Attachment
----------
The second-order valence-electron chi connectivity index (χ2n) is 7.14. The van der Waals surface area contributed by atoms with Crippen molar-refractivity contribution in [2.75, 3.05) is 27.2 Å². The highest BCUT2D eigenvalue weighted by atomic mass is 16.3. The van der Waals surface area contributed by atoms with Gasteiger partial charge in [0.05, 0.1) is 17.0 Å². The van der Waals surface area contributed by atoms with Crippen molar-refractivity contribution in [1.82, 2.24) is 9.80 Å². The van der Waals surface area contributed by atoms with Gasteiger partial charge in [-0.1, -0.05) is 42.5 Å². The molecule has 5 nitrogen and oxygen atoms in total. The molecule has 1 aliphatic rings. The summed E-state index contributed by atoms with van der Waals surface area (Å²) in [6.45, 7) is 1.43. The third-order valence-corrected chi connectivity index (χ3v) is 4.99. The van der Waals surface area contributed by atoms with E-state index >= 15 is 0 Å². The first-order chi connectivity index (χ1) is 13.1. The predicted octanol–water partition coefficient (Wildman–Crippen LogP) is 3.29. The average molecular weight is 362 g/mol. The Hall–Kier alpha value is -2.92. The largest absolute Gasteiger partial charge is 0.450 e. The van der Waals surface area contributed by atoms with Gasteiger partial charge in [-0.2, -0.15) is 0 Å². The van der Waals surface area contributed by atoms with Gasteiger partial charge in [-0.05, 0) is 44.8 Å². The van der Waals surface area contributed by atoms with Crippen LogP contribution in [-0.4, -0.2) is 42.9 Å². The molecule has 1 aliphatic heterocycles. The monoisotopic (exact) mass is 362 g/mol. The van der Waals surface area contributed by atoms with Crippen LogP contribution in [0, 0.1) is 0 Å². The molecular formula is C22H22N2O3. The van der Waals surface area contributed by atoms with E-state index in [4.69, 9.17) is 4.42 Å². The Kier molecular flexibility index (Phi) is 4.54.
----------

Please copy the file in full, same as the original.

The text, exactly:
The second-order valence-electron chi connectivity index (χ2n) is 7.14. The van der Waals surface area contributed by atoms with Crippen molar-refractivity contribution in [2.75, 3.05) is 27.2 Å². The highest BCUT2D eigenvalue weighted by atomic mass is 16.3. The van der Waals surface area contributed by atoms with Gasteiger partial charge in [0.05, 0.1) is 17.0 Å². The van der Waals surface area contributed by atoms with Crippen molar-refractivity contribution in [1.82, 2.24) is 9.80 Å². The van der Waals surface area contributed by atoms with Gasteiger partial charge in [-0.1, -0.05) is 42.5 Å². The molecule has 5 nitrogen and oxygen atoms in total. The molecule has 1 aliphatic rings. The summed E-state index contributed by atoms with van der Waals surface area (Å²) in [6.45, 7) is 1.43. The third-order valence-corrected chi connectivity index (χ3v) is 4.99. The van der Waals surface area contributed by atoms with E-state index >= 15 is 0 Å². The first-order chi connectivity index (χ1) is 13.1. The predicted octanol–water partition coefficient (Wildman–Crippen LogP) is 3.29. The average molecular weight is 362 g/mol. The Hall–Kier alpha value is -2.92. The largest absolute Gasteiger partial charge is 0.450 e. The van der Waals surface area contributed by atoms with Gasteiger partial charge in [-0.2, -0.15) is 0 Å². The van der Waals surface area contributed by atoms with Gasteiger partial charge in [-0.05, 0) is 44.8 Å². The van der Waals surface area contributed by atoms with Crippen LogP contribution in [-0.4, -0.2) is 42.9 Å². The molecule has 1 aliphatic heterocycles. The monoisotopic (exact) mass is 362 g/mol. The van der Waals surface area contributed by atoms with Crippen LogP contribution in [0, 0.1) is 0 Å². The molecular formula is C22H22N2O3. The van der Waals surface area contributed by atoms with E-state index in [4.69, 9.17) is 4.42 Å². The Kier molecular flexibility index (Phi) is 4.54.